A pleaser for younger naturalists.


Mini-dossiers on 13 of the natural world’s thieves, tricksters, and other felons.

Tekavec’s criminals are wanted for infractions that include dangling a light in dark waters to draw unwary prey (anglerfish, aka “Ms. Jagged Jaws”), shooting a prospective mate with “a dart full of love hormones” (Roman snail, aka “Lil’ Cupid”), slipping an egg into another bird’s nest (common cuckoo, aka “Big Bad Mama”), or bullying rivals into sterility (naked mole rat queen, aka “Queenie the Meanie”). These and other bad actors are profiled with an M.O., a cartoon mug shot, and a fact-filled rap sheet. The author may stretch the premise a bit by including the wood frog, whose only misfeasance is spending winters as a frozen “Frogsicle,” and “Slippery Slick” the llama for leaving “spit-covered tourists at the ruins of Machu Picchu,” but the comical grimaces or expressions of popeyed dismay on Batori’s wild creatures give the whole rogues’ gallery a lighthearted, all-in-fun air. Kids will love learning about such revolting behaviors as antlion larvae’s pre-consumption digestion of their food. The author’s closing tally of animal commandments (“#3 All mothers are responsible for their own eggs”) serves as an artful recap/pop quiz to boot. Kids who find the likes of Jim Arnosky’s Tooth & Claw (2014) or Steve Jenkins’ Apex Predators (2017) a bit too, um, toothy are well served here.

A pleaser for younger naturalists. (Informational picture book. 6-9)

Pub Date: March 3, 2020

ISBN: 978-1-5253-0024-0

Page Count: 32

Publisher: Kids Can

Review Posted Online: Dec. 8, 2019

Kirkus Reviews Issue: Jan. 1, 2020

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A good overview of this complex, essential organ, with an energetic seasoning of silliness.


An introduction to the lead guitar and vocalist for the Brainiacs—the human brain.

The brain (familiar to readers of Seluk’s “The Awkward Yeti” webcomic, which spun off the adult title Heart and Brain, 2015) looks like a dodgeball with arms and legs—pinkish, sturdy, and roundish, with a pair of square-framed spectacles bestowing an air of importance and hipness. Other organs of the body—tongue, lungs, stomach, muscle, and heart—are featured as members of the brain’s rock band (the verso of the dust jacket is a poster of the band). Seluk’s breezy, conversational prose and brightly colored, boldly outlined cartoon illustrations deliver basic information. The brain’s role in keeping the heart beating and other automatic functions, directing body movements, interpreting sights and sounds, remembering smells and tastes, and regulating sleep and hunger are all explained, prose augmented by dialogue balloons and information sidebars. Seluk points out, importantly, that feelings originate in the brain: “You can control how you react…but your feelings happen no matter what.” The parodied album covers on the front endpapers (including the Beatles, Pink Floyd, Green Day, Run DMC, Queen, Nirvana) will amuse parents—or at least grandparents—and the rear endpapers serve up band members’ clever social media and texting screenshots. Backmatter includes a glossary and further brain trivia but no resources or bibliography.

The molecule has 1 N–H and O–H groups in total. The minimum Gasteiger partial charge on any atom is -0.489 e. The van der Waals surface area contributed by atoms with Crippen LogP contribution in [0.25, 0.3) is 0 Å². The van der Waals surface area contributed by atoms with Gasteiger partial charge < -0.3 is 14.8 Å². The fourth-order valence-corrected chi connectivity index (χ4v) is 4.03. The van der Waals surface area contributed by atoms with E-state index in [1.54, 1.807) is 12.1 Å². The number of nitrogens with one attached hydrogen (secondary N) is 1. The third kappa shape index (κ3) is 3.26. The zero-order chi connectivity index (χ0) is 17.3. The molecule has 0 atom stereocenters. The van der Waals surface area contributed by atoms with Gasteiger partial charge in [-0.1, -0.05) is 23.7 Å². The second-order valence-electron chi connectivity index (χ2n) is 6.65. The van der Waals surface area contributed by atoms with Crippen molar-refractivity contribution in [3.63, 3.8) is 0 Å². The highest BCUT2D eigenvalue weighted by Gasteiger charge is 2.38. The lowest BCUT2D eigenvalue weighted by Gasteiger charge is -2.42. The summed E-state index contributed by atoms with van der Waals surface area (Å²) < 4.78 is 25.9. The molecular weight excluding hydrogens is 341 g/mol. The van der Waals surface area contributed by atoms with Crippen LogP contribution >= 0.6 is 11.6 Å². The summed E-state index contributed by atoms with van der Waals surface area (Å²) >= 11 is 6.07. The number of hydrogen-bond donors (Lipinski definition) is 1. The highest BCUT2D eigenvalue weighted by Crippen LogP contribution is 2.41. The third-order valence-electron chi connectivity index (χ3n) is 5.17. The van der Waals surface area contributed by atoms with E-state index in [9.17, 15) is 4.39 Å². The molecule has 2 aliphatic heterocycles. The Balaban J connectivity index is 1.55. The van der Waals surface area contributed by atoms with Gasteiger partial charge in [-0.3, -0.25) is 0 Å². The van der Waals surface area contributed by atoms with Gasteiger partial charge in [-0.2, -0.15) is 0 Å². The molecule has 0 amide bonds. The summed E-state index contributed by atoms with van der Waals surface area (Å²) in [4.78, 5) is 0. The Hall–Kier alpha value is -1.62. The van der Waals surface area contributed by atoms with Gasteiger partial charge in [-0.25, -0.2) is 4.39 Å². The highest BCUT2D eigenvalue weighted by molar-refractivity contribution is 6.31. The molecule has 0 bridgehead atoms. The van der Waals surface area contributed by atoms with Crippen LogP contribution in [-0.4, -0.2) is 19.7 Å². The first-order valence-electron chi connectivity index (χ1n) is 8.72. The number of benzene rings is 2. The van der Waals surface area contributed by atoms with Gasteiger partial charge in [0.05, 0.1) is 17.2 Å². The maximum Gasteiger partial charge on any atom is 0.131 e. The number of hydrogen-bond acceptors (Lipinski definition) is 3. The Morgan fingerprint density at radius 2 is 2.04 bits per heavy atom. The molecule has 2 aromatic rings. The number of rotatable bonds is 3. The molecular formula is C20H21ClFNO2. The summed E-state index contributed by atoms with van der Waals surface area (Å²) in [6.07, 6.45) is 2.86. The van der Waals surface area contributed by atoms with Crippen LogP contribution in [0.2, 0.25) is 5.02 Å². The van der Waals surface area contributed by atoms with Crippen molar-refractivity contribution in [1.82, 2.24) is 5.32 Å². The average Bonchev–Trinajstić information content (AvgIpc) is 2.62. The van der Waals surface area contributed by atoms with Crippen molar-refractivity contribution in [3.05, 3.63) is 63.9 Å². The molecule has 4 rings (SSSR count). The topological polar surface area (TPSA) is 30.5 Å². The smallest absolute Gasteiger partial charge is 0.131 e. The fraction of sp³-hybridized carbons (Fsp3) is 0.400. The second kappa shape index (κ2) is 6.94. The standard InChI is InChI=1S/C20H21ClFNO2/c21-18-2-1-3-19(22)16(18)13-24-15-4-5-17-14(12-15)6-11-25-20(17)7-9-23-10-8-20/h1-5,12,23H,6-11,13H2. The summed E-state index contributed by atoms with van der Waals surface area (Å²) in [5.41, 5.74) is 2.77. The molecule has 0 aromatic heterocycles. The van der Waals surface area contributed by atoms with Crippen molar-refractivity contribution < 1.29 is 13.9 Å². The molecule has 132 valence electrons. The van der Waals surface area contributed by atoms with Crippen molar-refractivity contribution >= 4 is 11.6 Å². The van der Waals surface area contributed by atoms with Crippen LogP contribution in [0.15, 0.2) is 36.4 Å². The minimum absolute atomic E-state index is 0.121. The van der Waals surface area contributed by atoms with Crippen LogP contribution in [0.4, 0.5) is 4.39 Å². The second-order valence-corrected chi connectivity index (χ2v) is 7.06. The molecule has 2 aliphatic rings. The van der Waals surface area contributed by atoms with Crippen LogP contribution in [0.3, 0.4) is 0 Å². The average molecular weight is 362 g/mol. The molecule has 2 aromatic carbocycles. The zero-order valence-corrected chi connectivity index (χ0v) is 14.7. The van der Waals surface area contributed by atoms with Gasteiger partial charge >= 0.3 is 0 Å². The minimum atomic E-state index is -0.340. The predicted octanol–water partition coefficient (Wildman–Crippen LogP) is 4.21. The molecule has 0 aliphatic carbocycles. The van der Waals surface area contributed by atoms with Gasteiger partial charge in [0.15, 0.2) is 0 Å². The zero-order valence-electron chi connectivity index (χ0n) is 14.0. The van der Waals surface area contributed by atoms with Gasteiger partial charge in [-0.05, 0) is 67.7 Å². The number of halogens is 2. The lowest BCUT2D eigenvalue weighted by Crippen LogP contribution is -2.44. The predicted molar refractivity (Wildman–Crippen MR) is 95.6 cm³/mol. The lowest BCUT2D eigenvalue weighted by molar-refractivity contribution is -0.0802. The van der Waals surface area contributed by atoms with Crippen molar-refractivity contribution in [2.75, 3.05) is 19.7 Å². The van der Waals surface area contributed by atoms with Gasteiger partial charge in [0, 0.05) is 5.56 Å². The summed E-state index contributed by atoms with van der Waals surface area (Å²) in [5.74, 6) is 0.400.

A good overview of this complex, essential organ, with an energetic seasoning of silliness. (Informational picture book. 6-8)

Pub Date: Oct. 1, 2019

ISBN: 978-1-338-16700-9

Page Count: 40

Publisher: Orchard/Scholastic

Review Posted Online: June 23, 2019

Kirkus Reviews Issue: July 15, 2019

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A winning heads up for younger readers just becoming aware of the wider natural world.


An appeal to share concern for 12 familiar but threatened, endangered, or critically endangered animal species.

The subjects of Marino’s intimate, close-up portraits—fairly naturalistically rendered, though most are also smiling, glancing up at viewers through human eyes, and posed at rest with a cute youngling on lap or flank—steal the show. Still, Clinton’s accompanying tally of facts about each one’s habitat and daily routines, to which the title serves as an ongoing refrain, adds refreshingly unsentimental notes: “A single giraffe kick can kill a lion!”; “[S]hivers of whale sharks can sense a drop of blood if it’s in the water nearby, though they eat mainly plankton.” Along with tucking in collective nouns for each animal (some not likely to be found in major, or any, dictionaries: an “embarrassment” of giant pandas?), the author systematically cites geographical range, endangered status, and assumed reasons for that status, such as pollution, poaching, or environmental change. She also explains the specific meaning of “endangered” and some of its causes before closing with a set of doable activities (all uncontroversial aside from the suggestion to support and visit zoos) and a list of international animal days to celebrate.

A winning heads up for younger readers just becoming aware of the wider natural world. (Informational picture book. 6-8)

Pub Date: April 2, 2019

ISBN: 978-0-525-51432-9

Page Count: 40

Publisher: Philomel

Review Posted Online: Jan. 28, 2019

Kirkus Reviews Issue: Feb. 15, 2019

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